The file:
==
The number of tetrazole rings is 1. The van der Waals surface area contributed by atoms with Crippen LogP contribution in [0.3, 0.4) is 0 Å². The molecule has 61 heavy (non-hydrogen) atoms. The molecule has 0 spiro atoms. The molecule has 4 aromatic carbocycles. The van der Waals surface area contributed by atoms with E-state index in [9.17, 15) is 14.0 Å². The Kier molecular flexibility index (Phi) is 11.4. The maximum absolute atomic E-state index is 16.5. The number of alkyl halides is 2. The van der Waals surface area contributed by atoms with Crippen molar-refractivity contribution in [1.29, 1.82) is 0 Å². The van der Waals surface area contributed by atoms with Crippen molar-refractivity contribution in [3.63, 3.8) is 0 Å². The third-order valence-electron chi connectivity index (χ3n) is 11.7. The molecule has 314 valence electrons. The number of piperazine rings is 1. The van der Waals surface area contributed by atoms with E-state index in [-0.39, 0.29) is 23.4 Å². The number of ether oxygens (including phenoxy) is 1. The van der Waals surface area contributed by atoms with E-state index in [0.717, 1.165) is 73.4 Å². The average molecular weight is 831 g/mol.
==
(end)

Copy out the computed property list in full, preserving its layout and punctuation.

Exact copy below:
The number of tetrazole rings is 1. The van der Waals surface area contributed by atoms with Crippen LogP contribution in [0.3, 0.4) is 0 Å². The molecule has 61 heavy (non-hydrogen) atoms. The molecule has 0 spiro atoms. The molecule has 4 aromatic carbocycles. The van der Waals surface area contributed by atoms with E-state index in [9.17, 15) is 14.0 Å². The Kier molecular flexibility index (Phi) is 11.4. The maximum absolute atomic E-state index is 16.5. The number of alkyl halides is 2. The van der Waals surface area contributed by atoms with Crippen molar-refractivity contribution in [1.29, 1.82) is 0 Å². The van der Waals surface area contributed by atoms with Crippen molar-refractivity contribution in [3.63, 3.8) is 0 Å². The third-order valence-electron chi connectivity index (χ3n) is 11.7. The molecule has 314 valence electrons. The number of piperazine rings is 1. The van der Waals surface area contributed by atoms with E-state index in [-0.39, 0.29) is 23.4 Å². The number of ether oxygens (including phenoxy) is 1. The van der Waals surface area contributed by atoms with E-state index in [0.717, 1.165) is 73.4 Å². The average molecular weight is 831 g/mol.